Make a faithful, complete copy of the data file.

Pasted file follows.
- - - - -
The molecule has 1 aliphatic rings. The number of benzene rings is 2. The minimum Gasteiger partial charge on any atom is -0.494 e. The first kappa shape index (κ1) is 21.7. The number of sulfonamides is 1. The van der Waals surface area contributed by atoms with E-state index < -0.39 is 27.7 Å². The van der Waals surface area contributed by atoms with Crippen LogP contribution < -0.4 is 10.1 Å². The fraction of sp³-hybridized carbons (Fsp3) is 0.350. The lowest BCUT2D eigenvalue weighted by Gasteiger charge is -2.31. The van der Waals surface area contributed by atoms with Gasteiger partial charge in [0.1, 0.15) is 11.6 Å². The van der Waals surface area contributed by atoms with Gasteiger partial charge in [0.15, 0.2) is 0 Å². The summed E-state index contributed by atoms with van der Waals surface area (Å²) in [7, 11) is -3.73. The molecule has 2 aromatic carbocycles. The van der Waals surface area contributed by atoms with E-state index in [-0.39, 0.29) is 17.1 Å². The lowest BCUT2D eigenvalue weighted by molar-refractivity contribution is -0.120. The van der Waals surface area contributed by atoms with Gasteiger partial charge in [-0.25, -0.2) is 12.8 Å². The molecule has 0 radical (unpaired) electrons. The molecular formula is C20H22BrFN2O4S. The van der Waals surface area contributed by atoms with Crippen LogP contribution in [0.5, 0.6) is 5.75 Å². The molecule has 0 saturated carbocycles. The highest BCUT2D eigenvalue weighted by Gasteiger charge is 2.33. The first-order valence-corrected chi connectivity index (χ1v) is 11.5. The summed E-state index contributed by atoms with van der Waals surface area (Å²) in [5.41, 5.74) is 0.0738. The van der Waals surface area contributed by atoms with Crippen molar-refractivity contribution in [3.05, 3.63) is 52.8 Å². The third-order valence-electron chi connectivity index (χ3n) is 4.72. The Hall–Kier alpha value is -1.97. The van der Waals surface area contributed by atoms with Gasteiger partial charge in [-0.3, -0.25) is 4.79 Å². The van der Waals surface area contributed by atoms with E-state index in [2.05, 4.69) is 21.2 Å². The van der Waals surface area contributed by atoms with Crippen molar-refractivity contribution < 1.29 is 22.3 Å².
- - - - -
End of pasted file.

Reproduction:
The molecule has 1 aliphatic rings. The number of benzene rings is 2. The minimum Gasteiger partial charge on any atom is -0.494 e. The first kappa shape index (κ1) is 21.7. The number of sulfonamides is 1. The van der Waals surface area contributed by atoms with E-state index < -0.39 is 27.7 Å². The van der Waals surface area contributed by atoms with Crippen LogP contribution < -0.4 is 10.1 Å². The fraction of sp³-hybridized carbons (Fsp3) is 0.350. The lowest BCUT2D eigenvalue weighted by Gasteiger charge is -2.31. The van der Waals surface area contributed by atoms with Gasteiger partial charge in [0.1, 0.15) is 11.6 Å². The van der Waals surface area contributed by atoms with Gasteiger partial charge in [0.15, 0.2) is 0 Å². The summed E-state index contributed by atoms with van der Waals surface area (Å²) in [7, 11) is -3.73. The molecule has 2 aromatic carbocycles. The van der Waals surface area contributed by atoms with E-state index in [-0.39, 0.29) is 17.1 Å². The lowest BCUT2D eigenvalue weighted by molar-refractivity contribution is -0.120. The van der Waals surface area contributed by atoms with Gasteiger partial charge in [-0.25, -0.2) is 12.8 Å². The molecule has 0 radical (unpaired) electrons. The molecular formula is C20H22BrFN2O4S. The van der Waals surface area contributed by atoms with Crippen LogP contribution in [0.5, 0.6) is 5.75 Å². The molecule has 0 saturated carbocycles. The highest BCUT2D eigenvalue weighted by Gasteiger charge is 2.33. The first-order valence-corrected chi connectivity index (χ1v) is 11.5. The summed E-state index contributed by atoms with van der Waals surface area (Å²) in [5.41, 5.74) is 0.0738. The van der Waals surface area contributed by atoms with Crippen molar-refractivity contribution in [3.05, 3.63) is 52.8 Å². The third-order valence-electron chi connectivity index (χ3n) is 4.72. The Hall–Kier alpha value is -1.97. The van der Waals surface area contributed by atoms with Gasteiger partial charge in [-0.3, -0.25) is 4.79 Å². The van der Waals surface area contributed by atoms with E-state index in [2.05, 4.69) is 21.2 Å². The van der Waals surface area contributed by atoms with Crippen molar-refractivity contribution < 1.29 is 22.3 Å².